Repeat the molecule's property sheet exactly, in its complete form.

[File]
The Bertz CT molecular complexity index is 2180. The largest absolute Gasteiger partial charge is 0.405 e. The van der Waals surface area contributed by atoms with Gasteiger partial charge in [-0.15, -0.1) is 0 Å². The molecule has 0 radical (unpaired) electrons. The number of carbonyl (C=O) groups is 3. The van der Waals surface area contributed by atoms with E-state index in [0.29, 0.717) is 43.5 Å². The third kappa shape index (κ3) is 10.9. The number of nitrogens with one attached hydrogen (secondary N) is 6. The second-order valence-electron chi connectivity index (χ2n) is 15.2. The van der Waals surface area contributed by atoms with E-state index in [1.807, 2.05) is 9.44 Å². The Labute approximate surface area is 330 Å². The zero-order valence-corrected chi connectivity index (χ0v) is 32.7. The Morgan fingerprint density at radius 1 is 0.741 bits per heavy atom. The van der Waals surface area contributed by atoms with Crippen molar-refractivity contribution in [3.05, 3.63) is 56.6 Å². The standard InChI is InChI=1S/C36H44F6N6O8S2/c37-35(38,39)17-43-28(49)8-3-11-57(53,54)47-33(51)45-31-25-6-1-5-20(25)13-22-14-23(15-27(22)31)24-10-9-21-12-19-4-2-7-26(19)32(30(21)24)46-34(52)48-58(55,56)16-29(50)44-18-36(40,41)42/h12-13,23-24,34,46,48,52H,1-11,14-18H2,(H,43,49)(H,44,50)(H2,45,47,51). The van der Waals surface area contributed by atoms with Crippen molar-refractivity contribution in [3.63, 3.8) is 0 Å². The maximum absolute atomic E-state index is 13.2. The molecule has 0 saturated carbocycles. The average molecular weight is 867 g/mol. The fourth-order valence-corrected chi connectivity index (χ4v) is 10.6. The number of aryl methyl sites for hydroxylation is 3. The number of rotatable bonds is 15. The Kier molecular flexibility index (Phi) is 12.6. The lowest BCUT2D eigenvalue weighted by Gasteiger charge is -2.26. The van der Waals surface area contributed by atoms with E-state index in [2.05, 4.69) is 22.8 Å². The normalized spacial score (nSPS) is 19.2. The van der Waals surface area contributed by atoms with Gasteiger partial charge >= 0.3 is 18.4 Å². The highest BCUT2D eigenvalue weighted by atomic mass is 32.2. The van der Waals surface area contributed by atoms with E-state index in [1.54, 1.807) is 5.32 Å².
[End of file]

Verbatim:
The Bertz CT molecular complexity index is 2180. The largest absolute Gasteiger partial charge is 0.405 e. The van der Waals surface area contributed by atoms with Gasteiger partial charge in [-0.15, -0.1) is 0 Å². The molecule has 0 radical (unpaired) electrons. The number of carbonyl (C=O) groups is 3. The van der Waals surface area contributed by atoms with E-state index in [0.29, 0.717) is 43.5 Å². The third kappa shape index (κ3) is 10.9. The number of nitrogens with one attached hydrogen (secondary N) is 6. The second-order valence-electron chi connectivity index (χ2n) is 15.2. The van der Waals surface area contributed by atoms with E-state index in [1.807, 2.05) is 9.44 Å². The Labute approximate surface area is 330 Å². The zero-order valence-corrected chi connectivity index (χ0v) is 32.7. The Morgan fingerprint density at radius 1 is 0.741 bits per heavy atom. The van der Waals surface area contributed by atoms with Crippen molar-refractivity contribution in [3.05, 3.63) is 56.6 Å². The standard InChI is InChI=1S/C36H44F6N6O8S2/c37-35(38,39)17-43-28(49)8-3-11-57(53,54)47-33(51)45-31-25-6-1-5-20(25)13-22-14-23(15-27(22)31)24-10-9-21-12-19-4-2-7-26(19)32(30(21)24)46-34(52)48-58(55,56)16-29(50)44-18-36(40,41)42/h12-13,23-24,34,46,48,52H,1-11,14-18H2,(H,43,49)(H,44,50)(H2,45,47,51). The van der Waals surface area contributed by atoms with Crippen molar-refractivity contribution in [3.63, 3.8) is 0 Å². The maximum absolute atomic E-state index is 13.2. The molecule has 0 saturated carbocycles. The average molecular weight is 867 g/mol. The fourth-order valence-corrected chi connectivity index (χ4v) is 10.6. The number of aryl methyl sites for hydroxylation is 3. The number of rotatable bonds is 15. The Kier molecular flexibility index (Phi) is 12.6. The lowest BCUT2D eigenvalue weighted by Gasteiger charge is -2.26. The van der Waals surface area contributed by atoms with E-state index in [2.05, 4.69) is 22.8 Å². The normalized spacial score (nSPS) is 19.2. The van der Waals surface area contributed by atoms with Gasteiger partial charge >= 0.3 is 18.4 Å². The highest BCUT2D eigenvalue weighted by atomic mass is 32.2. The van der Waals surface area contributed by atoms with E-state index in [1.54, 1.807) is 5.32 Å².